October online bar is less than a month away, and test-takers report significant software problems

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Bar Exam

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State board of law examiners are requiring that people who wish to sit for the October online bar exam take and submit mock exams. However, these mock exams are causing computer problems for some, and software provider ExamSoft is providing little if any assistance, according to people planning to take the exam.

Test-takers in California told the ABA Journal they have until Sept. 18 to submit mock tests, and neither ExamSoft nor the state bar are responding to their pleas for help. New York until recently had the same deadline, but on Thursday it was extended to Sept. 22 to give bar candidates with technology problems more time.

The online test will be the first to use National Conference of Bar Examiners materials. Various jurisdictions switched from in-person to online bar exams because of the coronavirus pandemic, and it’s been reported that 30,000 people are signed up to take the test, scheduled for Oct. 5 and Oct. 6.

On Wednesday, before New York changed its deadline, 2020 Columbia Law School graduate Zachary Jones told the ABA Journal he had contacted the ExamSoft help desk eight times since Monday, with no response. He also claims a staff member at the New York Board of Law Examiners told him other test-takers have had similar problems.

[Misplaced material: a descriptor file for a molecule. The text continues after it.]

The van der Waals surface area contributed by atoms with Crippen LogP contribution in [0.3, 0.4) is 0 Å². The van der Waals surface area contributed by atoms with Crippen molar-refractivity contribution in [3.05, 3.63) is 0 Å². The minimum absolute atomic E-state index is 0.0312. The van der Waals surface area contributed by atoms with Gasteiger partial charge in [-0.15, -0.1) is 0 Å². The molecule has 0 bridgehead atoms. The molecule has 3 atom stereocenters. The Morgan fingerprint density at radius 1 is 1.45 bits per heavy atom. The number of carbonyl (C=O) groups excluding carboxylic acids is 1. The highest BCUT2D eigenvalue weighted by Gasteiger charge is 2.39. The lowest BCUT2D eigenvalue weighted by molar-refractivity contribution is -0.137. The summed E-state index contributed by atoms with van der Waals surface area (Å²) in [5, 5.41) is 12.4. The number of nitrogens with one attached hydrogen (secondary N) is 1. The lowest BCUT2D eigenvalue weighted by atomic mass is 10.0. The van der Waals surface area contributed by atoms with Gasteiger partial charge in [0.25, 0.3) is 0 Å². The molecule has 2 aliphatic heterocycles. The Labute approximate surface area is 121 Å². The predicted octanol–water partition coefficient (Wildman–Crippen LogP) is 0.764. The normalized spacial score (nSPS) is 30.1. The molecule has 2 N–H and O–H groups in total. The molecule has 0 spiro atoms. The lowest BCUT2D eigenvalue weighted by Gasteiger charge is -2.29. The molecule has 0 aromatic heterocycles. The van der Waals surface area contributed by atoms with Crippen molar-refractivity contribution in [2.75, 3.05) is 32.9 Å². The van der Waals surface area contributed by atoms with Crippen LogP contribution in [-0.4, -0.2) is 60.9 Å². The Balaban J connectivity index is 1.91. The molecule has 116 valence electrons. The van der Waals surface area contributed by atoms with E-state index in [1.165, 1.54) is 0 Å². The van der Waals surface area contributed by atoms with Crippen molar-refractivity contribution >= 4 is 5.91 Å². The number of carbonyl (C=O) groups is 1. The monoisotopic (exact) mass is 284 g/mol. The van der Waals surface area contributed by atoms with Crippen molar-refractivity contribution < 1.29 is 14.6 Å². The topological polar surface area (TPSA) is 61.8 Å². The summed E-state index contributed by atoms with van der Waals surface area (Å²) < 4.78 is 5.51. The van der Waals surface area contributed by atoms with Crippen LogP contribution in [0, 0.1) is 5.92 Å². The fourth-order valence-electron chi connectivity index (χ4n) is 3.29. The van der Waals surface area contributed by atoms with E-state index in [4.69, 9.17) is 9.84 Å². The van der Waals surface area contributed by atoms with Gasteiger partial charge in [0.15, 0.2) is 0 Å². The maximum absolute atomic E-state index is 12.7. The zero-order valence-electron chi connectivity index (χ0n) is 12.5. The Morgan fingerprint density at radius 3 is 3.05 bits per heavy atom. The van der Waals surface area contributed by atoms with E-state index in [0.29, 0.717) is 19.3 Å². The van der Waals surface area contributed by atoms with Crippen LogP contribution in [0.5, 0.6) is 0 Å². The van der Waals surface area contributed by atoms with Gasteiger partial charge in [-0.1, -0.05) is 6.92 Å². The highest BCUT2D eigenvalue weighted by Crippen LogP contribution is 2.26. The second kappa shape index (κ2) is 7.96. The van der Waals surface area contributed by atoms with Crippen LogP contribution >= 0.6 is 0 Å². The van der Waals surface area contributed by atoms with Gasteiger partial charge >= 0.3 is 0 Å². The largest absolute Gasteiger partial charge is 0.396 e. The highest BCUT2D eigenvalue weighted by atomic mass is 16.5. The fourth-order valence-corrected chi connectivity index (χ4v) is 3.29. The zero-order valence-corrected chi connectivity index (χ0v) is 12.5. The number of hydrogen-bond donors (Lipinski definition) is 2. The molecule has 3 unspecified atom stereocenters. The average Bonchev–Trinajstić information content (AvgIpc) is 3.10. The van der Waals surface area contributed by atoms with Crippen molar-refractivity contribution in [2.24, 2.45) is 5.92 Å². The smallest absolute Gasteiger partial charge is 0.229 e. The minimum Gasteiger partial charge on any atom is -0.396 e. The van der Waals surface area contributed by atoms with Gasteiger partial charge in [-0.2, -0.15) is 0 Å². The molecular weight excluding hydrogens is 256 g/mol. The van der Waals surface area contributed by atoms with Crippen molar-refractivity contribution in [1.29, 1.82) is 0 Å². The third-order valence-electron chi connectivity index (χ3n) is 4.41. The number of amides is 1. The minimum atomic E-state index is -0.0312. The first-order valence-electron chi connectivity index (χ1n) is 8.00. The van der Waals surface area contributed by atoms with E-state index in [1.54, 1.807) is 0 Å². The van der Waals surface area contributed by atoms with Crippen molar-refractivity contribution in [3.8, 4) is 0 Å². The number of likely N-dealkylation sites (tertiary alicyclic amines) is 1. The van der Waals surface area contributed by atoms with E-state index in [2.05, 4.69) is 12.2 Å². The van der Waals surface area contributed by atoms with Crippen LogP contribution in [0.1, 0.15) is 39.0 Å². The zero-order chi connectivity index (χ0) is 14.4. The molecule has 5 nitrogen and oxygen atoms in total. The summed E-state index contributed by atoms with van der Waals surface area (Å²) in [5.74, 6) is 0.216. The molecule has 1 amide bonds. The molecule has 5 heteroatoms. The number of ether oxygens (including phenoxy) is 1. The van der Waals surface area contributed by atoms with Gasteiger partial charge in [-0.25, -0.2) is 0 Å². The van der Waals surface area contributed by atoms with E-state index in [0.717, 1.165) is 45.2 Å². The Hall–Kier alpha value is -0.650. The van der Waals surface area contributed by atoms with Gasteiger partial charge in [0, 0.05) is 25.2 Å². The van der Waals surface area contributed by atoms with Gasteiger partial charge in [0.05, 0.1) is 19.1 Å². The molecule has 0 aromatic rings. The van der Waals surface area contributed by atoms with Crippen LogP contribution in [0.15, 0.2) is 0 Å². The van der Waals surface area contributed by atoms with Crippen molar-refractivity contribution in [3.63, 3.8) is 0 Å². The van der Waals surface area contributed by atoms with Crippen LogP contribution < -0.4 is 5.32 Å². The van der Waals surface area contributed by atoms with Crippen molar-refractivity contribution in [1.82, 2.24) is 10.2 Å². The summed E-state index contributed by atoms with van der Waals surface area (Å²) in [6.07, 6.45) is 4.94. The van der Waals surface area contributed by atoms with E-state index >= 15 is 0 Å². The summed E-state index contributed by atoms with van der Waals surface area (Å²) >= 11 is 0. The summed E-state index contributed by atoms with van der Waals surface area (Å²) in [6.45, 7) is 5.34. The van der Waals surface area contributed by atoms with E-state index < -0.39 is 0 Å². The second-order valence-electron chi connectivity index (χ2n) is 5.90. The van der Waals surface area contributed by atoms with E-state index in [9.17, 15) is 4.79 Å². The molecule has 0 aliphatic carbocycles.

“At this point, I am afraid that I will have to go out and purchase a new laptop on a credit card and cross my fingers that it will allow me to use [the software] so that I can submit this mock exam before Friday,” he wrote in an email, adding that he also may need to pay another $100 licensing fee when he downloads the software on new computer.

John McAlary, executive director of the New York State Board of Law Examiners, told the ABA Journal in a Sept. 17 email the agency is aware some applicants have had technical issues as well as long wait times for tech support phone calls, and the agency has asked ExamSoft to increase phone line support

However, he also claims the problems affect few candidates, and 90% of them had already completed the registration steps.

“We will reassess the status of registration on Monday and if we find that there are still applicants who have not been able to reach ExamSoft support, we will consider whether the deadline shall be extended further before any decision is made to withdraw an applicant from the bar exam for failure to complete the registration process,” he wrote.

Solana Gillis, who is signed up for Illinois’ October exam, told the ABA Journal the bar exam software freezes and shuts off her machine within three minutes of starting the mock test. She called the ExamSoft help desk multiple times and was kept on hold for a long time but eventually got through to someone who helped her fix the problem, she wrote in email.

The person she spoke with said other people had previously contacted ExamSoft about the same problem, according to Gillis, a 2020 University of Michigan Law School graduate.

“The fact that the issue I was experiencing was something that was already known and reported could have been communicated to applicants ahead of time,” she wrote.

Jennifer StanleyJennifer Stanley, a 2019 graduate of the University of La Verne College of Law.